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Nov

08

By:

Guest Contributor

angel tree northpark

Every holiday season the Salvation Army Angel Tree at NorthPark Center ensures that needy children feel the joy of receiving gifts at Christmas.

But the program is much bigger than that. The charity’s nine trees in North Texas are a critical factor in its mission to prevent homelessness.

“Parents are going to make sure their children have Christmas gifts whether they have the money or not, even if it means they don’t pay a light bill or January rent,” explains Patrick Patey, spokesman for the Salvation Army DFW Metroplex Command.

“So not only does the Angel Tree provide Christmas gifts for children, it also provides a form of financial assistance for parents so they can meet their basic needs and avoid having a crisis.”

angel tree northpark

Last year, 15,339 disadvantaged families with 46,142 children and 3,900 disabled adults received holiday gifts through Angel Trees at nine shopping centers in North Texas.

Because NorthPark is the region’s dominant shopping center, its Angel Tree is a prime source of generosity. Last year, it served 6,334 people.

Feel the joy of giving by helping a family on the tree, which stands between Macy’s and Victoria’s Secret through December 6.

“NorthPark was the very first mall to do the Angel Tree when it started in 1984,” Patey said. “We really appreciate the opportunity to be there.”

Donors may rest easy that the Salvation Army carefully vets all applicants for the Angel Tree via in-person interviews in September and October. Documentation of financial hardship and the children’s residency is required.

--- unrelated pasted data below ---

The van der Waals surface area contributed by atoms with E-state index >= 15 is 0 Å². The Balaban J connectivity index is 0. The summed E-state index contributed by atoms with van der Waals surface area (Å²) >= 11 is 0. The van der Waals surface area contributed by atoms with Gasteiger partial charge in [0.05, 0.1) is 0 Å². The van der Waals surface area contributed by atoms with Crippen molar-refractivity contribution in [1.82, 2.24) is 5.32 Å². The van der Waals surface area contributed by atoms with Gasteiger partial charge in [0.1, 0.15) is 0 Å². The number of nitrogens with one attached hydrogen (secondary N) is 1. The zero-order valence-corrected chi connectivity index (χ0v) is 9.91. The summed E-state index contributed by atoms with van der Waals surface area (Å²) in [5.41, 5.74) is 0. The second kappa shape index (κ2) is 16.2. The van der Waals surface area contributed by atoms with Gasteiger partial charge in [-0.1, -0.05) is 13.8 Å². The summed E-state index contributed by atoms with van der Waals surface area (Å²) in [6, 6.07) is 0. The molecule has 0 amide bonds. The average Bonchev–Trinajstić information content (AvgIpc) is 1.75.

Upon approval, each parent or guardian receives a slip with an appointed time and place to pick up the gifts. The charity distributes the presents through its 23 centers in five counties, including two Christmas centers that double as disaster relief shelters.

You’ll also see Salvation Army Red Kettles at main entrances to NorthPark from November 21 to December 24.

Money donated to the kettles stays within the community and supports local Salvation Army centers.

“People might think the funds are to buy Christmas dinners, but really that money goes toward year-round programs, and we try to stretch it as far into the year as we can,” Patey explained.

Each Salvation Army center is responsible for managing a specific number of kettles out of the 400-plus that the charity operates throughout North Texas during the holiday season.

“A [Salvation Army] center might have 35 locations that they are responsible for at different stores,” Patey explained. “They get the bell ringers placed and take the equipment out there and pick up the money and count it, deposit it, and reconcile it to the bank. Each zone has its own captain, and they all run their zones.”

Last year, money from kettles at NorthPark benefited the army’s big Carr P. Collins Social Service Center on Harry Hines Blvd.

A mix of volunteers and paid staffers serve as bell ringers.

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